Seriously fun, this little scarf. I’ve worn it for a week straight now. Feeling very Linus about it.
The Euroflax Mini Skeins have haunted me from the day we had the idea to offer them. They now threaten to hijack other knitting.
I started scheming up ways to combine multiple batches.
You got your Earth. And you got your Sea. What if you overlapped them to get a sort of transcontinental gradient blend-off?
I remembered a pattern that Kay made 400 years ago, called Baktus. (This may be the only knitting pattern in existence that lives on a Flickr page. Remember Flickr?) It’s a long, shallow triangle. At the halfway point, you stop increasing every fourth row and start decreasing every fourth row.
I’m fascinated with one-ridge garter stripes these days, so Baktus allows for a lot of that action.
People who have a yarn scale can really get their aim on by weighing all their yarn at the beginning, then carefully weighing their progress to the halfway point, then decreasing. I’m not a yarn weigher. I’m a yarn optimist. Off I went, eyeballing the yarn as I cranked garter stitch.
A Gradient Baktus: How to Do It
Basic idea: a section of one shade blends into the next color, overlapping until a shade runs out, then introducing another color.
Here’s exactly what I did—which results in a highly irregular pattern of shifting gradient colors. I used 8 shades of mini skeins from the Sea and Earth colorways. Didn’t use the 2 green shades for this. They just looked too . . . woodland. Too minty.
Color A: Following the Baktus pattern instructions, knit 30 garter ridges. Do not cut A.
Ridge 31: Add Color B. Work pattern in 1-row garter ridges, alternating A and B for total of 28 garter ridges. Cut A.
Using B, knit 22 garter ridges.
Ridge 81: Add Color C. Work pattern in 1-row garter ridges, alternating B and C for total of 14 garter ridges. Cut B.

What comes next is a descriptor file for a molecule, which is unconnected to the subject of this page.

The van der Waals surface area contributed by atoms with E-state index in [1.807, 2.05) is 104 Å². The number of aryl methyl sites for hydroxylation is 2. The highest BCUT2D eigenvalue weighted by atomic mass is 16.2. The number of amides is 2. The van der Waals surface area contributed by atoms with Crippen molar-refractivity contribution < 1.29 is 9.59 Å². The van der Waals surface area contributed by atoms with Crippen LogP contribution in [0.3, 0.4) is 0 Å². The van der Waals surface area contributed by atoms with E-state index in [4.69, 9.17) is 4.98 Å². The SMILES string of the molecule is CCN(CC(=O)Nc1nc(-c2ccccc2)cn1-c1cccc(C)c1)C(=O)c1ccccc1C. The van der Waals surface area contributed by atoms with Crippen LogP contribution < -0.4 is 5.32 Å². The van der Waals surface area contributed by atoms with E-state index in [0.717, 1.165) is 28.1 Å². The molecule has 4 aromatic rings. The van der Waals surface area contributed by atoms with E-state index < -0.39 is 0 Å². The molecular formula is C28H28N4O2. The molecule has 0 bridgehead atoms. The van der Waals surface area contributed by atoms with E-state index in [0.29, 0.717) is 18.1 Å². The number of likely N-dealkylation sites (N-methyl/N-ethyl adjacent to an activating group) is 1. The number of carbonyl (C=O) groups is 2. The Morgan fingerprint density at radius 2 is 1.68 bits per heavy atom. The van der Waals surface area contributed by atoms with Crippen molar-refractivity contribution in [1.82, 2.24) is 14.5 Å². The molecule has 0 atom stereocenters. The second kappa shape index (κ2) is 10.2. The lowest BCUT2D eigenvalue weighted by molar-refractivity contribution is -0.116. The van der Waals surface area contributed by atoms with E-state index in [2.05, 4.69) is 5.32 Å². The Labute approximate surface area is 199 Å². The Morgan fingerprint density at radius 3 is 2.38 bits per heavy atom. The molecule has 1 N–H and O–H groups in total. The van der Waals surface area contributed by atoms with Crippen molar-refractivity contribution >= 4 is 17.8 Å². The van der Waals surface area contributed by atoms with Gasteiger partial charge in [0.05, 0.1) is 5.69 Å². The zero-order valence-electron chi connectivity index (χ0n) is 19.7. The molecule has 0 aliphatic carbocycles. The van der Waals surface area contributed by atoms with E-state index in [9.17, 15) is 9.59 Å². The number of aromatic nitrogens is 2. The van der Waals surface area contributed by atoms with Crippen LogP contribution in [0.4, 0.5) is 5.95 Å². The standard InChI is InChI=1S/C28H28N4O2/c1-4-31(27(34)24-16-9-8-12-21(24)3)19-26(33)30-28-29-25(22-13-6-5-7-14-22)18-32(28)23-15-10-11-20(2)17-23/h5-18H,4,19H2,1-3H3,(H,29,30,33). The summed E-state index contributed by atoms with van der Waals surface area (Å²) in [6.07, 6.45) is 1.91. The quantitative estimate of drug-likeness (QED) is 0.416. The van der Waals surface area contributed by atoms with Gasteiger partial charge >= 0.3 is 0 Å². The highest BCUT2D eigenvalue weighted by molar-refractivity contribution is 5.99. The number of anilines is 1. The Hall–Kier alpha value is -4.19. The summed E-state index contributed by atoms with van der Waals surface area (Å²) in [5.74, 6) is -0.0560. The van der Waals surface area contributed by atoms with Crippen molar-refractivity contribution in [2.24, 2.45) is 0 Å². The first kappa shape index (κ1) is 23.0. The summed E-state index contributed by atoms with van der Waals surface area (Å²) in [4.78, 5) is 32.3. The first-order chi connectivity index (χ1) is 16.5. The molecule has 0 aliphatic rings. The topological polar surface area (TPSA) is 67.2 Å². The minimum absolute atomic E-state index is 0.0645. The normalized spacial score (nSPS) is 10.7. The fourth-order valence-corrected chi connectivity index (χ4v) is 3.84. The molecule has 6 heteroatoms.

Using C, knit 12 garter ridges.
Ridge 107: Add Color D. Work pattern in 1-row garter ridges, alternating C and D for total of 14 garter ridges. Cut C.
Using D, knit 9 garter ridges.
Ridge 130: Add Color E. Work pattern in 1-row garter ridges, alternating D and E for total of 10 garter ridges. Cut D.
Using E, knit 11 garter ridges.
Ridge 151: Add Color F. Work pattern in 1-row garter ridges, alternating E and F for total of 10 garter ridges. Cut E.
Using F, knit 14 garter ridges.
Ridge 175: Add Color G. Work pattern in 1-row garter ridges, alternating F and G for total of 32 garter ridges. Cut F.
Using G, knit 45 garter ridges.
At this point I ran out of G, which was a little sad. I finished up the final 15 garter ridges in A.
If you notice, there is no rhyme nor reason to when I started and stopped the colors. I eyeballed it all, so my Baktus has a festive aka random quality to it. You can’t tell, wearing it, anything at all about the rhythm of the shades.
How to Weave in the Ends
I’ve been asked how to secure Euroflax ends in a project. I guess the worry is that the ends won’t stay in place, due to the generally unwoolly nature of linen.
I do what I always do: I weave them in, duplicate stitching along a row in the same color, probably 7 or 8 stitches. So far, so good—I have been wearing my Baktus as a good-luck talisman during launch week every day, and none of the ends have popped out.
I have been wearing it in a lot of new and fashionable ways.
Some more successful than others.